The identity is easy enough: Cal’s grandfather, Lefty, is a chameleon at self-identity. While in Greece he shifts and grows — he’s a lady’s man and devouted brother, a gambler and a reliable seller of goods. He easily shifts again when they reach America — he is eager to welcome in the new culture. He learns English and works on an assembly line at Ford Motors, he accepts the “melting pot” ideal of American life. His sister, Desdemona, is the exact opposite. She knows precisely who she is, while in Greece: she harvests silkworms, wears her hair in traditional Greek braids, and accepts the patriarchal hierarchy without question. Unlike her brother-husband, when she comes to America, she cannot let that heritage go. She clutches her silkworms all the way to America, and later finds a factory to work at that deals with silk. She agonizes over the moral wrongness of marrying her brother, she cooks and eats traditional Greek food, she struggles with learning English. It is never difficult for her to determine her identity — it is hard, merely, to mesh it with the new world in which she lives.
Detroit’s Central Station — which once rivaled Grand Central in NYC — now lies abandoned and in disrepair.
The third main character of the first third of the book is the city of Detroit. It’s reminiscent of Chicago in The Jungle — a teeming mass of immigrant people, working in factories, toiling for something more than the lives they’ve left behind. It’s different, too, though — Eugenides recalls some of the greatest architectural triumphs that the city has to offer — the train station, the skyscrapers, the old buildings that now lay sadly derelict. The vision of Detroit is also one struggling for identity — though in Part I, that isn’t so clear (at least, not without the hindsight of one who has visited it recently. The city motto is mentioned: Speramus Meliora; Resurget Cineribus. We Hope for Better Things: It Shall Rise From The Ashes. An almost prophetic saying, established when Detroit first burned down in the early 19th century, and resurrected through race riots to the modern-day issues of bankruptcy.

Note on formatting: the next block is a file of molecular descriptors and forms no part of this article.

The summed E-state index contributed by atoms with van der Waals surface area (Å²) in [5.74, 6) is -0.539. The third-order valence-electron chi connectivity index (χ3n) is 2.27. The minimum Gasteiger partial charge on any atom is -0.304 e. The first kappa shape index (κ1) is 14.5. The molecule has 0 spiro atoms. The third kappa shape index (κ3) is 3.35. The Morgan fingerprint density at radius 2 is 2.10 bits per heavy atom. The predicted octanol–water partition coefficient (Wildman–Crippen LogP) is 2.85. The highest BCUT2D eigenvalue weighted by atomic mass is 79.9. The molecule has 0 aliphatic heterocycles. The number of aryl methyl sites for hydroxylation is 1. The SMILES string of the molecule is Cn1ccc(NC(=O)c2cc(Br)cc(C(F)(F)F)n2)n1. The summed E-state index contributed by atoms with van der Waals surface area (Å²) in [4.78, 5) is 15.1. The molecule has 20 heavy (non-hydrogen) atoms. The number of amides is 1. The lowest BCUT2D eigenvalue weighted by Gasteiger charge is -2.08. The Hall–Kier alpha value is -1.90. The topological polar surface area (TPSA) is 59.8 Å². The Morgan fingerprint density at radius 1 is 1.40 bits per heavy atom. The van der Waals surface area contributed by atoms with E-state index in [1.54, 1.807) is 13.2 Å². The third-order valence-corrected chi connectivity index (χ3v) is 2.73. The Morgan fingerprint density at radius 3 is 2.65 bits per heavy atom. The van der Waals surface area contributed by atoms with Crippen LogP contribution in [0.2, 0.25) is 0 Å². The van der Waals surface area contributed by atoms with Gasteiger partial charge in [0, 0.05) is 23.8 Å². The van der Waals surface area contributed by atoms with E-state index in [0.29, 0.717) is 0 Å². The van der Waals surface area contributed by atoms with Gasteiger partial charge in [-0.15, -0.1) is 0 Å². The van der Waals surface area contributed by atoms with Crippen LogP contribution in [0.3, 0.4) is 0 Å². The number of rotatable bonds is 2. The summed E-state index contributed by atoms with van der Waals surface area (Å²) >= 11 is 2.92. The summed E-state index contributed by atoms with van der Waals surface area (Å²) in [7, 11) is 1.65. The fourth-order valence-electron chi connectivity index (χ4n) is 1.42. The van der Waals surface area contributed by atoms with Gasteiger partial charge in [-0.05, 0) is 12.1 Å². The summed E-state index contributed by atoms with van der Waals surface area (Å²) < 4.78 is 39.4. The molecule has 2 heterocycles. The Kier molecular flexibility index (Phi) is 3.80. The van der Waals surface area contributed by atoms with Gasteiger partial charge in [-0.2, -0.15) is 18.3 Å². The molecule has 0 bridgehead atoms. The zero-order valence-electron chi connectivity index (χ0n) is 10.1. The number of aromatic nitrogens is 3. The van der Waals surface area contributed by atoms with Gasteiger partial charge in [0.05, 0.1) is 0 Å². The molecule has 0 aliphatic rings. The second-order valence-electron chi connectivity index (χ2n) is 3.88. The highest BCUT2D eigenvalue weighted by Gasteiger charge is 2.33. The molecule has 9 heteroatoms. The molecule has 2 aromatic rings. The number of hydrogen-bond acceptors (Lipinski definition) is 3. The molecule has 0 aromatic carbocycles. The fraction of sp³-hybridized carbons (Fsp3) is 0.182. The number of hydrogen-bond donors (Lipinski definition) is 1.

The second theme is harder to classify: it is the idea of two things that are separate and do not belong together, merging into one. It is a hermaphodite — neither man, nor woman, but somehow linked together. It is the Greek minotaur, who is half man and half woman, and the mythical chimera which is composed of three different animals. It is the Stephanides, intrinsically Greek but living in America — it is the American Dream, in a way, the immigrants dream: to enter a new world, but to find success among people who are altogether different. It is the city of Detroit, which was founded by fur trappers but became known for motor vehicles — it is the blend of past and present that suffuses the first hundred pages of the novel. It is a brother and sister who should never have married, but stay strong and devoted to one another, and it is the dichotomy between Desdemona and the foil character of her sister, who loves American life and blends in.
(There is, too, the third, obvious theme of sexuality and morality, which also permeates the novel: in part one, it is expressed through the incestual relationship of Lefty and Desdemona, and tangentially through their cousin, Lina, who is a lesbian married to a possibly Turkish man — but that all becomes much more important in Part III.)
Quite possibly the greatest family epic of all time — if you haven’t read this, add it to the list.
Middlesex, like many of the great family epics, is a difficult novel. It’s difficult to sit back and read, and to deal with a meandering plot after the tantalizing hint of something scandalous to come. But just as The Grapes of Wrath, One Hundred Years of Solitude, or the novels of Leon Uris require patience, it is just as worthwhile in the end.
*Stay tuned to a review on Part 2 and Part 3 of the novel!